Breakout session on ‘Peace and Transitional Justice’, third talk: Lydiah Kemunto Bosire, D.Phil. Candidate, Politics and International Relations, Oxford University.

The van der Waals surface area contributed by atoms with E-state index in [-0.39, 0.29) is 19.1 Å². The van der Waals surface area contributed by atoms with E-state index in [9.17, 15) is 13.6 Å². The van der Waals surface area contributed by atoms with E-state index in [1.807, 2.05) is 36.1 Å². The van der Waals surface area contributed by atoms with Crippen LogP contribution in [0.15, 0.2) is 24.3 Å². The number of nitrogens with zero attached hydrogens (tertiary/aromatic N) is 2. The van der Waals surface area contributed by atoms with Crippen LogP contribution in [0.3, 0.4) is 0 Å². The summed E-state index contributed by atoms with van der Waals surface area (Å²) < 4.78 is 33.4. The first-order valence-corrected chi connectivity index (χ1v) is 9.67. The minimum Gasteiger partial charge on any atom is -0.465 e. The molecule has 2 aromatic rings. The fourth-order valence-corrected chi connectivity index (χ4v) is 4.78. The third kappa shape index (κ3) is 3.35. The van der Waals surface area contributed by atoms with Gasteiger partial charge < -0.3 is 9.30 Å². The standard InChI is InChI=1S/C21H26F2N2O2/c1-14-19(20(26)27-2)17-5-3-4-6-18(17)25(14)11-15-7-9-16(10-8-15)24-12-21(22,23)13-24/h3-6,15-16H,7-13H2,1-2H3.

The establishment of the International Criminal Court (ICC) in July 2002 created a permanent forum for prosecuting those held 'most responsible' for crimes against humanity, war crimes and genocide, and brought fresh promise to management of past, ongoing, and future conflicts. The ICC's intervention in ongoing conflict is thought to bring peace, even while the mechanisms by which the ICC might result in such peace remain unclear. The contested role of the ICC in Uganda is an example: while at one point the Court was credited for bringing the Government of Uganda and the Lord's Resistance Army rebel group to the table, at a later point the Court was blamed for derailing that same peace process. This paper draws on fieldwork conducted in Uganda in 2007 and 2008 to assess the role the ICC played in the Juba peace talks between the Government of Uganda and the Lord's Resistance Army. Based on interviews with elites involved in the peace process, the paper suggests that the role of the ICC cannot be understood outside the interests and motivations of elite agents.